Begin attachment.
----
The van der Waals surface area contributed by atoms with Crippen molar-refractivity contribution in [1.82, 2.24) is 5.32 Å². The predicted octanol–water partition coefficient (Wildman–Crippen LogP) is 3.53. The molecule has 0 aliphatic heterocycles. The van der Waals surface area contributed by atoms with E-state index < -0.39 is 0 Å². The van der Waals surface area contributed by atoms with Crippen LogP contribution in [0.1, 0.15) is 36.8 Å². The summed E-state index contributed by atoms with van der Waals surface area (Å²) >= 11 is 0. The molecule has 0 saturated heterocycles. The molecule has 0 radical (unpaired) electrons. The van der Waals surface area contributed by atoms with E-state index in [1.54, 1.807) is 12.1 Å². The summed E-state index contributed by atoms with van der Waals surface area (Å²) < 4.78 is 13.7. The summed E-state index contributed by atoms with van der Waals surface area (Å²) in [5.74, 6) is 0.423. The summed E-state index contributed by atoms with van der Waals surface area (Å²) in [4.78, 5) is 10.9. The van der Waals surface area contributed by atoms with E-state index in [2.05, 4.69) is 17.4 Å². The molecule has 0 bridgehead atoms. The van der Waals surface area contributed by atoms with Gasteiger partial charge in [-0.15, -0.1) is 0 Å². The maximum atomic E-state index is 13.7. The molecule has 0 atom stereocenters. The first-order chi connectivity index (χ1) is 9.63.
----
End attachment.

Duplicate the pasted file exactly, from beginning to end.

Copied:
The van der Waals surface area contributed by atoms with Crippen molar-refractivity contribution in [1.82, 2.24) is 5.32 Å². The predicted octanol–water partition coefficient (Wildman–Crippen LogP) is 3.53. The molecule has 0 aliphatic heterocycles. The van der Waals surface area contributed by atoms with E-state index < -0.39 is 0 Å². The van der Waals surface area contributed by atoms with Crippen LogP contribution in [0.1, 0.15) is 36.8 Å². The summed E-state index contributed by atoms with van der Waals surface area (Å²) >= 11 is 0. The molecule has 0 saturated heterocycles. The molecule has 0 radical (unpaired) electrons. The van der Waals surface area contributed by atoms with E-state index in [1.54, 1.807) is 12.1 Å². The summed E-state index contributed by atoms with van der Waals surface area (Å²) < 4.78 is 13.7. The summed E-state index contributed by atoms with van der Waals surface area (Å²) in [5.74, 6) is 0.423. The summed E-state index contributed by atoms with van der Waals surface area (Å²) in [4.78, 5) is 10.9. The van der Waals surface area contributed by atoms with E-state index in [2.05, 4.69) is 17.4 Å². The molecule has 0 bridgehead atoms. The van der Waals surface area contributed by atoms with Gasteiger partial charge in [-0.15, -0.1) is 0 Å². The maximum atomic E-state index is 13.7. The molecule has 0 atom stereocenters. The first-order chi connectivity index (χ1) is 9.63.